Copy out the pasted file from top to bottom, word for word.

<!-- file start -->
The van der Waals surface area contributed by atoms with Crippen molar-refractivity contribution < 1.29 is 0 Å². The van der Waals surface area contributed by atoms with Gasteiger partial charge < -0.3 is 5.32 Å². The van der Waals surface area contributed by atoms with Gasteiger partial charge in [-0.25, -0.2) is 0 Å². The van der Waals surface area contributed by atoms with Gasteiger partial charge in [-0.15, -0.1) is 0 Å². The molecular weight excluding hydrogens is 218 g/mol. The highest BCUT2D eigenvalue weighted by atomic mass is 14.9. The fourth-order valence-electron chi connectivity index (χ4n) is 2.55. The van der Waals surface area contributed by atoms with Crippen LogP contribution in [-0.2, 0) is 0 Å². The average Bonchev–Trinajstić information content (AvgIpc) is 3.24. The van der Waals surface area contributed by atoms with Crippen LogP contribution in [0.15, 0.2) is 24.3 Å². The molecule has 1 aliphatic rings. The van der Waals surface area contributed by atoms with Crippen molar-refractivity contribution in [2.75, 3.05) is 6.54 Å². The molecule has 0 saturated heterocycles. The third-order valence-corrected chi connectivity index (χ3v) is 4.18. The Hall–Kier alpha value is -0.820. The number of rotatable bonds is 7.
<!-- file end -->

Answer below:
The van der Waals surface area contributed by atoms with Crippen molar-refractivity contribution < 1.29 is 0 Å². The van der Waals surface area contributed by atoms with Gasteiger partial charge < -0.3 is 5.32 Å². The van der Waals surface area contributed by atoms with Gasteiger partial charge in [-0.25, -0.2) is 0 Å². The van der Waals surface area contributed by atoms with Gasteiger partial charge in [-0.15, -0.1) is 0 Å². The molecular weight excluding hydrogens is 218 g/mol. The highest BCUT2D eigenvalue weighted by atomic mass is 14.9. The fourth-order valence-electron chi connectivity index (χ4n) is 2.55. The van der Waals surface area contributed by atoms with Crippen LogP contribution in [-0.2, 0) is 0 Å². The average Bonchev–Trinajstić information content (AvgIpc) is 3.24. The van der Waals surface area contributed by atoms with Crippen LogP contribution in [0.15, 0.2) is 24.3 Å². The molecule has 1 aliphatic rings. The van der Waals surface area contributed by atoms with Crippen molar-refractivity contribution in [2.75, 3.05) is 6.54 Å². The molecule has 0 saturated heterocycles. The third-order valence-corrected chi connectivity index (χ3v) is 4.18. The Hall–Kier alpha value is -0.820. The number of rotatable bonds is 7.